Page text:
Here’s When To Buy—And When To Skip—Organic Foods
Follow the "Dirty Dozen" rule.
You’re staring at strawberries in the grocery store with every intention of buying the organic ones for your sweet little munchkin. But you can’t help noticing that the non-organically grown strawberries cost significantly less. The little voice in your head that just paid this month’s bills whispers to you, "Come on, there can’t really be that much of a difference between organic and conventional. You grew up on non-organic strawberries, and you’re doing just fine!"
While every parent wants to do what’s best for their kids, the truth is that many of us find ourselves choosing between sticking to a grocery budget and buying organic — which can often break that budget. Thankfully, the Environmental Working Group (EWG) releases two annual lists that can help you decide when buying organic is really important and when they can let it slide.
One list, dubbed the Dirty Dozen, points out the top 12 fruits and vegetables found to have the most pesticides on them — even after washing.
"The main route of pesticide exposure for most Americans who do not live or work on or near farms is through their diet," said EWG Research Analyst Carla Burns. "Studies have shown that eating fruits and vegetables free of pesticides benefits health, and this is especially important for pregnant women and children."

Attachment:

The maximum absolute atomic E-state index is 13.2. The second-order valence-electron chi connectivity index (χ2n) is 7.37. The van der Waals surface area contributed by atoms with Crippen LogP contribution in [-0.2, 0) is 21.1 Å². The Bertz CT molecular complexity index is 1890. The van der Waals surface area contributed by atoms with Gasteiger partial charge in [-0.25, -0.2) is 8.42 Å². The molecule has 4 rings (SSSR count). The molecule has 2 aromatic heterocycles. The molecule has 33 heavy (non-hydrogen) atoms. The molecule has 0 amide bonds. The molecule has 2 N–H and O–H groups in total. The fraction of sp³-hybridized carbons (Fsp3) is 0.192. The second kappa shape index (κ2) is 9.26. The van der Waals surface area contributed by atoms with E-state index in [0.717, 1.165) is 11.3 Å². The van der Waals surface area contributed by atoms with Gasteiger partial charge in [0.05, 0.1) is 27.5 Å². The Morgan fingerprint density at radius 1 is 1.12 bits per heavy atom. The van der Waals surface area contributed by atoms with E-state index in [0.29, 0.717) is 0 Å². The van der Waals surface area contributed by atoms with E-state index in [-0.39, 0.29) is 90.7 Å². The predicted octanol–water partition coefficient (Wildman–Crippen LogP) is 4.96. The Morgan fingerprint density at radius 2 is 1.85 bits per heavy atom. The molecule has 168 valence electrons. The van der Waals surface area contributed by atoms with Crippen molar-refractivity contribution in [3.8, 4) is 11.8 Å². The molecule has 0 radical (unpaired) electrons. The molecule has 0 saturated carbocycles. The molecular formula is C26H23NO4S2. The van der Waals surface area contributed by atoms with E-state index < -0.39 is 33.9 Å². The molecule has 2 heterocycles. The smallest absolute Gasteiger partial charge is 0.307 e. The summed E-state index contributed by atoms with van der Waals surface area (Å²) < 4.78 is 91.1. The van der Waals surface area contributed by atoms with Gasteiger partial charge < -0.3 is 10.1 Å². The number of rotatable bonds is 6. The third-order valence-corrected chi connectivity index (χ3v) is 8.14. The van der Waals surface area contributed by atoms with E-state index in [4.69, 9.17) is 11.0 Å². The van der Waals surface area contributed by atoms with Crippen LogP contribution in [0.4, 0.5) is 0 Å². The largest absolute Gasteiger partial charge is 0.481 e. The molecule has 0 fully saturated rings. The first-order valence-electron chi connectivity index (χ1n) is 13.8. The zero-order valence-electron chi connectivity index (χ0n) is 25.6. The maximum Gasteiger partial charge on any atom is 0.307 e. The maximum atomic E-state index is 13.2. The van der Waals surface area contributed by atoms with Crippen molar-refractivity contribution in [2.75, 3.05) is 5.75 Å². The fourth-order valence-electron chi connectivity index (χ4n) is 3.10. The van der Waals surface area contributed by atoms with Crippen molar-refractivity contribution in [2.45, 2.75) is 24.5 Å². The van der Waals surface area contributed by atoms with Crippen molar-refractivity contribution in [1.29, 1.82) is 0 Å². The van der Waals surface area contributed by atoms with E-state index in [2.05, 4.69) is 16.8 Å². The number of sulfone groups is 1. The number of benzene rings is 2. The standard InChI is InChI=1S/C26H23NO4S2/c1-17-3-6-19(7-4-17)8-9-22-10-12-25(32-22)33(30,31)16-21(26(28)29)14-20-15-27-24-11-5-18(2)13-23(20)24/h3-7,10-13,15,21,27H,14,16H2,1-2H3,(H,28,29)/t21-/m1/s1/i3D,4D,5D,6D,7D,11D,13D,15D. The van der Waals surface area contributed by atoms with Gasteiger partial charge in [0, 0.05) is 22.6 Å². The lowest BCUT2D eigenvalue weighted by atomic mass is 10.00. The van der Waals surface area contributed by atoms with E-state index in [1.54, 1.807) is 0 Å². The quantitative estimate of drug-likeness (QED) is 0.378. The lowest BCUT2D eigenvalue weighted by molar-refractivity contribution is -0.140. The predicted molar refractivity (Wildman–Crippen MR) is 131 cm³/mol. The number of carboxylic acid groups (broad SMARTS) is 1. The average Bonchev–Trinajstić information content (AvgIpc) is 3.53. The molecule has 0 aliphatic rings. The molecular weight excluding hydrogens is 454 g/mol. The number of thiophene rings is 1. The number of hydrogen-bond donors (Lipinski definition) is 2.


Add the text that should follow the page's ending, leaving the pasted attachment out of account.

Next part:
Indeed, the American Academy of Pediatricians Council on Environmental Health cautioned that "children’s exposure to pesticides should be as limited as possible, because pesticide exposure during pregnancy and early childhood increases the risk of brain tumors, leukemia, neurodevelopmental defects and other adverse birth outcomes."
Here is this year’s Dirty Dozen:
Note that kale, the green-of-the-moment thanks to chefs and health-conscious diets like keto and Whole 30, appears third on the list.
"In USDA’s most recent round of tests, more than 92 percent of conventionally grown kale samples had at least two or more pesticide residues," the EWG said. "Some samples contained residues from as many as 18 different pesticides."
On the flip side, the organization also called out what it considers to be the Clean 15. Here’s this year’s list, featuring produce that registered "relatively few pesticides."
- Sweet corn
- Frozen peas
- Honeydew melons
If you’re still not convinced, check out EWG’s shopper’s guide, which cites many studies backing up the idea that eating less pesticides decreases chances of getting cancer and other illnesses, including fertility issues.
Whether or not you ultimately choose to go with organically or conventionally grown produce depends on many factors, but experts say you should continue to load up on fruits and veggies — no matter how they’re grown.
"The health benefits of a diet rich in fruits and vegetables outweigh the risks of pesticide exposure," Burns said.
And don’t forget to keep washing those fruits and veggies with cool, drinkable water, as recommended by the Food and Drug Administration.
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